Depression is longer lasting or more severe than the "low moods" everyone has from time to time due to the stress of everyday life. It is thought to be caused by a chemical imbalance in parts of the brain. This imbalance affects your whole body and can cause emotional and physical symptoms such as feeling low in spirit, loss of interest in activities, being unable to enjoy life, poor appetite or overeating, disturbed sleep, often waking up early, loss of sex drive, lack of energy and feeling guilty over nothing.

ESIPRAM corrects this chemical imbalance and may help relieve the symptoms of depression.

ESIPRAM may also be used to treat patients who may avoid and/or are fearful of social situations.

ESIPRAM may also be used to treat patients who have excessive anxiety and worry.

ESIPRAM may also be used to treat irrational fears or obsessional behaviour (obsessive-compulsive disorder). Obsessive-compulsive disorder involves having both obsessions and compulsions. Obsessions are unwanted thoughts that occur over and over again. Compulsions are the ongoing need to repeat certain actions as a result of these thoughts.

Your doctor, however, may prescribe it for another purpose.

Ask your doctor if you have any questions about why it has been prescribed for you.

2. What should I know before I use ESIPRAM?

Warnings

Do not use ESIPRAM if:

  • you are allergic to escitalopram oxalate, citalopram, or any of the ingredients listed at the end of this leaflet.
  • Always check the ingredients to make sure you can use this medicine.
  • The packaging is torn or shows signs of tampering.

Check with your doctor if you:

  • have allergies to any other substances such as foods, preservatives or dye.

Symptoms of an allergic reaction may include shortness of breath, wheezing or difficulty breathing, swelling of the face, lips, tongue or other parts of the body, or rash, itching or hives on the skin.

  • are pregnant or intend to become pregnant.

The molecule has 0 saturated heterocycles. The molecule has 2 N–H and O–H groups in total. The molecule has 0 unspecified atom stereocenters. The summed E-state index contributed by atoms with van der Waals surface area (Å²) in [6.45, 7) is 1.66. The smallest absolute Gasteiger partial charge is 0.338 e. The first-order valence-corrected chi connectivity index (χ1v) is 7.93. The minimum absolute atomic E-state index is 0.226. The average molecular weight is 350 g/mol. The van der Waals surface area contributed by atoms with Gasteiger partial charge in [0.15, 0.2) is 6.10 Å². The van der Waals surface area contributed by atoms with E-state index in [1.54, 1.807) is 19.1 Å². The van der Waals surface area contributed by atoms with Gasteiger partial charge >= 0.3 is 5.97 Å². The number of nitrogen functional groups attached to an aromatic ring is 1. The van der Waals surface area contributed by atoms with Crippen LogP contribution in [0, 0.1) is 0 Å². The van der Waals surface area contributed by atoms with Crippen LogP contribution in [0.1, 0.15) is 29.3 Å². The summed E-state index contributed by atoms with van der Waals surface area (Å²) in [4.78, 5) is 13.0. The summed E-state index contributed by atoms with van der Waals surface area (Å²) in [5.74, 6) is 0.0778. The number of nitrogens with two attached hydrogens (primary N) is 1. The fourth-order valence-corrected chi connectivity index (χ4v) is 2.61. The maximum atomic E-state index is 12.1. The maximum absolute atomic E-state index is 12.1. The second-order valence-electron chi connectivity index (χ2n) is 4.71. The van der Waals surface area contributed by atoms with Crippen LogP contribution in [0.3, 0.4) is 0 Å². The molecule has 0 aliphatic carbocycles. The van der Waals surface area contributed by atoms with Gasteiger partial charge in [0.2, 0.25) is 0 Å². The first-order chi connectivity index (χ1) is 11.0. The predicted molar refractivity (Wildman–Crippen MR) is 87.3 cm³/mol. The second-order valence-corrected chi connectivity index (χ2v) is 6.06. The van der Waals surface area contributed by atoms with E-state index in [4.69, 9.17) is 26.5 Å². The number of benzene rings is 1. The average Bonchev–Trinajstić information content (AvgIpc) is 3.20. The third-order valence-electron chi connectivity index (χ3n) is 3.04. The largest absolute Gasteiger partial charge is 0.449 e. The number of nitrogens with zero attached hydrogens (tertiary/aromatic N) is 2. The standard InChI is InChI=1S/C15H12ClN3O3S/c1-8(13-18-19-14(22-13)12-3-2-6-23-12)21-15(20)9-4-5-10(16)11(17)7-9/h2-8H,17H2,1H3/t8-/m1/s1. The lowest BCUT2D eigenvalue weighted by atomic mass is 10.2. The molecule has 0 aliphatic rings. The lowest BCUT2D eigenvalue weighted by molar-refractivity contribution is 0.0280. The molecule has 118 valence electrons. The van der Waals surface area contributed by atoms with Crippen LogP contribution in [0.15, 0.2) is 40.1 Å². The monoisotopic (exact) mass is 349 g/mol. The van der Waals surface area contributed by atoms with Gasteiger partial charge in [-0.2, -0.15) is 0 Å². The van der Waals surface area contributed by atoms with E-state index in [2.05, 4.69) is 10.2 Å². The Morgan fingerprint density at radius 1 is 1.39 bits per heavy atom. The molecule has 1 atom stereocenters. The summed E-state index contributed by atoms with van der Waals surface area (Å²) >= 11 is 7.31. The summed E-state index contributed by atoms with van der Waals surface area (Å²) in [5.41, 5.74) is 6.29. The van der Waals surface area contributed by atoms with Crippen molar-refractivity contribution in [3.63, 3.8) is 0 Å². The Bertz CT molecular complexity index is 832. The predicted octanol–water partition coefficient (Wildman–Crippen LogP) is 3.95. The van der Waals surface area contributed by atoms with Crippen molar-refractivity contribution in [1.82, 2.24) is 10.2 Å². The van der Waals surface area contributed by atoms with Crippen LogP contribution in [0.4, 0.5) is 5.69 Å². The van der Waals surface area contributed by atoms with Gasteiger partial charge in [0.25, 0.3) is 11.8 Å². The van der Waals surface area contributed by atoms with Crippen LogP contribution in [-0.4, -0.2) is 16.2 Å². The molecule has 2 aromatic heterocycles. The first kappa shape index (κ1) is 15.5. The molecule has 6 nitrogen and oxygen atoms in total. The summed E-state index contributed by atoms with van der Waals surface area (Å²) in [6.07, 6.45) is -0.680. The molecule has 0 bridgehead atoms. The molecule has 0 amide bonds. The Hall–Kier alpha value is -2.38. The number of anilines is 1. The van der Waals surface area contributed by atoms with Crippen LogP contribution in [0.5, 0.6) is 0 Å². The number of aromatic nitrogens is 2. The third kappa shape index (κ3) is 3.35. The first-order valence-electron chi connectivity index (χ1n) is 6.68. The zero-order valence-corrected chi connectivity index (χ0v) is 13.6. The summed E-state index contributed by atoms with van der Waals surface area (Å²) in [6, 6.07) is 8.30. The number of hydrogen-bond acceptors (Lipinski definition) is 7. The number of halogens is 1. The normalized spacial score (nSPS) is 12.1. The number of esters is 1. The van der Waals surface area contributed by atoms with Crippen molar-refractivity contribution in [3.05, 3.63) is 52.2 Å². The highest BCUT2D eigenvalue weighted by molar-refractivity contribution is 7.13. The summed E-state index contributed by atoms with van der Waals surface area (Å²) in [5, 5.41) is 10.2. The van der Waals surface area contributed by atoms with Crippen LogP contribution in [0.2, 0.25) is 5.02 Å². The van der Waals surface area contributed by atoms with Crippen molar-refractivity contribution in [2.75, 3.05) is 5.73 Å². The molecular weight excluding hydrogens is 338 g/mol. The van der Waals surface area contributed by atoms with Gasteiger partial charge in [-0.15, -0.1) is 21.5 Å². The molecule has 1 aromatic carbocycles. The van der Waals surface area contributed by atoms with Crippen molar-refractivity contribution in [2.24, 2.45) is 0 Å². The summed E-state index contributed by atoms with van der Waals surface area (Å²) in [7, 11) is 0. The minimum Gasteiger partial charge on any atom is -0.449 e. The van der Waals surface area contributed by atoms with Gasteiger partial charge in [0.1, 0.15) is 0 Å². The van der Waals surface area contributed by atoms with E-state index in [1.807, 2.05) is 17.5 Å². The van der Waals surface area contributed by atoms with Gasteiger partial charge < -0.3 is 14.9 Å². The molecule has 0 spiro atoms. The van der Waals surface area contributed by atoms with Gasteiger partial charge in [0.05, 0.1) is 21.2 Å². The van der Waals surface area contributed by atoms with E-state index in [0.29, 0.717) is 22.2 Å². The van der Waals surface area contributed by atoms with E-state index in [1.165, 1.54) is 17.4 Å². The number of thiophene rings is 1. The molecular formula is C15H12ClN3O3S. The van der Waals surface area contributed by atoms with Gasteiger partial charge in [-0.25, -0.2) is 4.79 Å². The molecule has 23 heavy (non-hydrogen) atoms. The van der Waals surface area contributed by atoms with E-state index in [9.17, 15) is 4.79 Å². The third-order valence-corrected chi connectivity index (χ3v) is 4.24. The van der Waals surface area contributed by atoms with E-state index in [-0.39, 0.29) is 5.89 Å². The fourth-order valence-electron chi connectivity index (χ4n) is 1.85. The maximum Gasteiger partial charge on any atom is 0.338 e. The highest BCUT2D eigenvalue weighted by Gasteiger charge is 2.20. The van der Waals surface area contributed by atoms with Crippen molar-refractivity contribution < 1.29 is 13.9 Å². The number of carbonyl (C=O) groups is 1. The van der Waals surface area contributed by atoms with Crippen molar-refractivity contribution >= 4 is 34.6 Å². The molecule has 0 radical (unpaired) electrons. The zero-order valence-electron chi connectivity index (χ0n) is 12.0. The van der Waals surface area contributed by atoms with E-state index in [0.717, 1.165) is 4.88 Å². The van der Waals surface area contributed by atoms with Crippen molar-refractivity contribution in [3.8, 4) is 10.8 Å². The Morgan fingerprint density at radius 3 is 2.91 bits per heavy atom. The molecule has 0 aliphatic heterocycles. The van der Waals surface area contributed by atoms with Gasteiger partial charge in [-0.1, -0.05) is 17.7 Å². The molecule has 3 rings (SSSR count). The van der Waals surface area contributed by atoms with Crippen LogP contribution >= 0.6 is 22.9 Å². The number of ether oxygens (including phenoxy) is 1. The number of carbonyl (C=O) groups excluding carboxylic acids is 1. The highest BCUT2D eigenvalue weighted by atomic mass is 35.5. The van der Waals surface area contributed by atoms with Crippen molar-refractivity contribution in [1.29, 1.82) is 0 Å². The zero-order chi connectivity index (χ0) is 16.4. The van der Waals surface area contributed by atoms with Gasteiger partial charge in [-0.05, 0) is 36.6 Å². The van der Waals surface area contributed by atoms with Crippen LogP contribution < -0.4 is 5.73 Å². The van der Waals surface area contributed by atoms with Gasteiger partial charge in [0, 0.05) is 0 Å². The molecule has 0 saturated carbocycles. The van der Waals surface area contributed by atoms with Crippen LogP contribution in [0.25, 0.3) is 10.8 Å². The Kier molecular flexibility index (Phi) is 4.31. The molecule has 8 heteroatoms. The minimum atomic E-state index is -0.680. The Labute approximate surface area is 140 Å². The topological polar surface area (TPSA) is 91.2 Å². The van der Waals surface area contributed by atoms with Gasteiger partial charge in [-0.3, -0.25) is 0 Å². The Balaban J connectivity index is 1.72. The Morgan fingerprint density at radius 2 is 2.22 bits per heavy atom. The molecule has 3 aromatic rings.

• have any other medical conditions
  • take any medicines for any other condition

If you have, or have had any of the following conditions, tell your doctor before starting ESIPRAM:

  • a tendency to bleed or bruise easily, or if you are pregnant (see ‘Pregnancy and breastfeeding’)
  • diabetes
  • heart disease
  • kidney disease
  • liver disease
  • bipolar disorder (manic depression)
  • a history of seizures or fits
  • restlessness and/or a need to move often
  • raised intraocular pressure (fluid pressure in the eye), or if you are at risk of angle-closure glaucoma.
  • you are receiving electroconvulsive therapy

During treatment, you may be at risk of developing certain side effects. It is important you understand these risks and how to monitor for them. See additional information under Section 6. Are there any side effects?

Do not take ESIPRAM at the same time as the following other medicines:

  • pimozide, a medicine used to treat mental disorders.
  • monoamine oxidase inhibitors (MAOIs), such as phenelzine, tranylcypromine and moclobemide which are also used for the treatment of depression.
  • monoamine oxidase inhibitors such as linezolid which is an antibiotic and selegiline which is used in the treatment of Parkinson's Disease.

One day must elapse after you have finished taking moclobemide before you start taking ESIPRAM. If you have taken any other MAOI you will need to wait 14 days. After stopping ESIPRAM you must allow 14 days before taking any MAOI including moclobemide.

Taking ESIPRAM with MAOIs may cause a serious reaction with a sudden increase in body temperature, extremely high blood pressure and severe convulsions. Your doctor will know when it is safe to start ESIPRAM after the MAOI has been stopped.

Pregnancy and breastfeeding

Check with your doctor if you are pregnant or intend to become pregnant.

Medicines like ESIPRAM have been shown to reduce the quality of sperm in animal studies, which theoretically could affect fertility. If you are intending to start a family, ask your doctor for advice.

When taken during pregnancy, particularly in the last three months of pregnancy, medicines like ESIPRAM may affect the general condition of your newborn baby and may increase the risk of a serious condition in babies, called persistent pulmonary hypertension of the newborn (PPHN), making the baby breathe faster and appear bluish. These symptoms usually begin during the first 24 hours after the baby is born. If this happens to your baby, you should contact your doctor and/or midwife immediately.